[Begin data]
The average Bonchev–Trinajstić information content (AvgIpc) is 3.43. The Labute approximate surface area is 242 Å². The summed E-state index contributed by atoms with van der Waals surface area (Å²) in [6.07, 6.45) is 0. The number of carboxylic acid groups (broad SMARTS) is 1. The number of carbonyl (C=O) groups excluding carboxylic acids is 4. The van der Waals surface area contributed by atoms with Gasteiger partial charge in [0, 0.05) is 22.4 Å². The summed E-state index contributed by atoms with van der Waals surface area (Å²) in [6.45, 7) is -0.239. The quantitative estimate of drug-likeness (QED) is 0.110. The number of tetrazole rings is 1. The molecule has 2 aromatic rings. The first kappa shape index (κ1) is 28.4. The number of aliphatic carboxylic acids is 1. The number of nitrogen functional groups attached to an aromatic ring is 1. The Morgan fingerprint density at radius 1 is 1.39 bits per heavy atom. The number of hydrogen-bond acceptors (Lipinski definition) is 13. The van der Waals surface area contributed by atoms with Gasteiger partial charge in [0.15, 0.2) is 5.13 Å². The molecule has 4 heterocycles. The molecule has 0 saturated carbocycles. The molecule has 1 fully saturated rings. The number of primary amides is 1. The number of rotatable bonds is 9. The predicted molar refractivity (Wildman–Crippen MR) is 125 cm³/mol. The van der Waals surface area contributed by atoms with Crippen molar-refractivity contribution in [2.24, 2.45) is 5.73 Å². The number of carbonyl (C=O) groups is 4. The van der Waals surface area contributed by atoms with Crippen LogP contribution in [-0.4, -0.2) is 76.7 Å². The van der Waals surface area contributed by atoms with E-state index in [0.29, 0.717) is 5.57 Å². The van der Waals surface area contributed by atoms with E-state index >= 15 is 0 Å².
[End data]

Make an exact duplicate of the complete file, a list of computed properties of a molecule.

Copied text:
The average Bonchev–Trinajstić information content (AvgIpc) is 3.43. The Labute approximate surface area is 242 Å². The summed E-state index contributed by atoms with van der Waals surface area (Å²) in [6.07, 6.45) is 0. The number of carboxylic acid groups (broad SMARTS) is 1. The number of carbonyl (C=O) groups excluding carboxylic acids is 4. The van der Waals surface area contributed by atoms with Gasteiger partial charge in [0, 0.05) is 22.4 Å². The summed E-state index contributed by atoms with van der Waals surface area (Å²) in [6.45, 7) is -0.239. The quantitative estimate of drug-likeness (QED) is 0.110. The number of tetrazole rings is 1. The molecule has 2 aromatic rings. The first kappa shape index (κ1) is 28.4. The number of aliphatic carboxylic acids is 1. The number of nitrogen functional groups attached to an aromatic ring is 1. The Morgan fingerprint density at radius 1 is 1.39 bits per heavy atom. The number of hydrogen-bond acceptors (Lipinski definition) is 13. The van der Waals surface area contributed by atoms with Gasteiger partial charge in [0.15, 0.2) is 5.13 Å². The molecule has 4 heterocycles. The molecule has 0 saturated carbocycles. The molecule has 1 fully saturated rings. The number of primary amides is 1. The number of rotatable bonds is 9. The predicted molar refractivity (Wildman–Crippen MR) is 125 cm³/mol. The van der Waals surface area contributed by atoms with Crippen molar-refractivity contribution in [2.24, 2.45) is 5.73 Å². The number of carbonyl (C=O) groups is 4. The van der Waals surface area contributed by atoms with Crippen LogP contribution in [-0.4, -0.2) is 76.7 Å². The van der Waals surface area contributed by atoms with E-state index in [0.29, 0.717) is 5.57 Å². The van der Waals surface area contributed by atoms with E-state index >= 15 is 0 Å².